Politicians traded barbs Tuesday over the government's policy of restraint in the face of continued rocket fire toward Sderot, even as local residents questioned their plans to besiege their own town.
From early morning, residents made good on a Sunday pledge to block roads and man checkpoints at the entrances to the town, but packed up around noon, saying that the heat was too much - even as other residents complained to local media about the effectiveness of blockading themselves.
Meanwhile, Palestinian terrorist groups continued in their attempts to fire rockets toward the town. Israeli military officials said three projectiles were fired but apparently fell short of their mark, landing inside Gaza.
Yosef Pinhas-Cohen, a spokesman for the Sderot council, said protests would continue Wednesday and town residents would set out to demonstrate in Jerusalem.
In Jerusalem, opposition leader Binyamin Netanyahu attacked the government for not taking decisive action against the terrorists, and slammed Vice Premier Shimon Peres for his comments Monday that played down the rocket attacks. "[Peres's] comments prove that [Prime Minister Ehud] Olmert's government is completely disconnected from the citizens of Israel," Netanyahu told reporters. "I am trying to imagine what would happen if 600 Kassam rockets fell on Tel Aviv... I believe the response would be different."
Peres had told reporters on Monday, "Kassam, shmassam," saying that the city should not overact to the severity of the attacks. Sderot residents did not appreciate the comments. "I feel sorry for him," said Shlomo Suissa, town resident and a leading protest activist. "The State of Israel is playing with its residents."
In response, Yoram Dore, adviser to Peres, said that if the government or army had a solution to the Kassam fire, it would implement it. "There should be no financial limit on the protection for residents of Sderot," he added. But Dore blamed Israeli media for reporting "panic and hysteria" in Sderot. "The media should show responsibility and not play into the hands of terrorist organizations," he said.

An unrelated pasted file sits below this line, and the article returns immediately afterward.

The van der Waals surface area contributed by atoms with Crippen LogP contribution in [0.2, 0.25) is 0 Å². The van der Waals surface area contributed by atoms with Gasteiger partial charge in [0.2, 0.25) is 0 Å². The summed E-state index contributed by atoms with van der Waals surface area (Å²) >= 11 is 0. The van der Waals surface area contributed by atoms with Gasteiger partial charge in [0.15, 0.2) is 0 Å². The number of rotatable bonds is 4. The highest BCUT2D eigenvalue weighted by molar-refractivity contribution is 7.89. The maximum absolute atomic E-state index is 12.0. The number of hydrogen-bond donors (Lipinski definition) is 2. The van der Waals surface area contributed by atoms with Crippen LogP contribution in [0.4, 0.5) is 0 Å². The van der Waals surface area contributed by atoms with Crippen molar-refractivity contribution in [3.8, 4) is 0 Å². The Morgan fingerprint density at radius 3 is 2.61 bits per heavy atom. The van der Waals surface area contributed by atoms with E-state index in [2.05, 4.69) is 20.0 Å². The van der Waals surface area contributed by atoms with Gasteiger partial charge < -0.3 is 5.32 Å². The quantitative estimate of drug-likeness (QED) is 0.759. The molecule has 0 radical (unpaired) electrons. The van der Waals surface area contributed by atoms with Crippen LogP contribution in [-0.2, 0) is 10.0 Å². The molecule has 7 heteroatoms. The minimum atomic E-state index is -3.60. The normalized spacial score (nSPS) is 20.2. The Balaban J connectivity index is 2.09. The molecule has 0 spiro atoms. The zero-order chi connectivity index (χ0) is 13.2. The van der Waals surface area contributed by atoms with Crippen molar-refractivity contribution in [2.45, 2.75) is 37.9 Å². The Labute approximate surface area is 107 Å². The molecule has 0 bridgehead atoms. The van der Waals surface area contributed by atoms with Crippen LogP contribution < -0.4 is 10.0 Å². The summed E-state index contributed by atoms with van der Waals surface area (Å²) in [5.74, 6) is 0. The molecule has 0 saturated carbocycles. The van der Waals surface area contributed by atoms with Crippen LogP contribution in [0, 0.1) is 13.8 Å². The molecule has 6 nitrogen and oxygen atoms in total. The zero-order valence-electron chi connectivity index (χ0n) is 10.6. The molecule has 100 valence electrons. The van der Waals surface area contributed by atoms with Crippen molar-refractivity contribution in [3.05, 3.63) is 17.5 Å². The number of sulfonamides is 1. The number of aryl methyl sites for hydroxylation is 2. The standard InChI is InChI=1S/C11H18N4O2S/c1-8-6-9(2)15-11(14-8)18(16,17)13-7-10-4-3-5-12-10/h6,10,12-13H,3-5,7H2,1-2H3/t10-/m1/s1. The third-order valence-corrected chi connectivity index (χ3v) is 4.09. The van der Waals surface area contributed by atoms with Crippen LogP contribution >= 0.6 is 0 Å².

Suissa said he planned to restart a hunger strike called off Monday after President Moshe Katsav visited.
"No one is taking us into account," Suissa said. "We are chumps, we sat there striking for nine days," and received nothing. "We need to block the entrance to Jerusalem, not to Sderot."
Tuesday's plan to blockade the town was just self-punishment, he said. "We need to turn off the electricity in Beit Hanun, in Gaza," he added, and not in Sderot, referring to a plan to turn off the town's power as a protest move Tuesday night.
Kinneret Rosenfeld, mother of five, said she stood at one of the barricades blocking a town entrance until noon. All those who needed to leave or gain access were allowed, she said.
"The idea was to protest that we are hostages here in Sderot," she said, but added that had she been in charge of the protest she would have chosen a different tactic.
"We didn't have the strength to stand there all day. We were fainting and crying. We tried. And at noon, the kids wanted to go home," Rosenfeld said. "We just don't have the strength. We're not embarrassed about it."
Rosenfeld said Prime Minister Ehud Olmert should be ashamed for not showing solidarity with the townsfolk. She planned to join in protests in Jerusalem, she said.
In an apparent show of solidarity, Minister of Industry and Trade Eli Yishai said Tuesday that he would move his office to Sderot as of Sunday. He would also request that the Cabinet's weekly Sunday meeting be held there.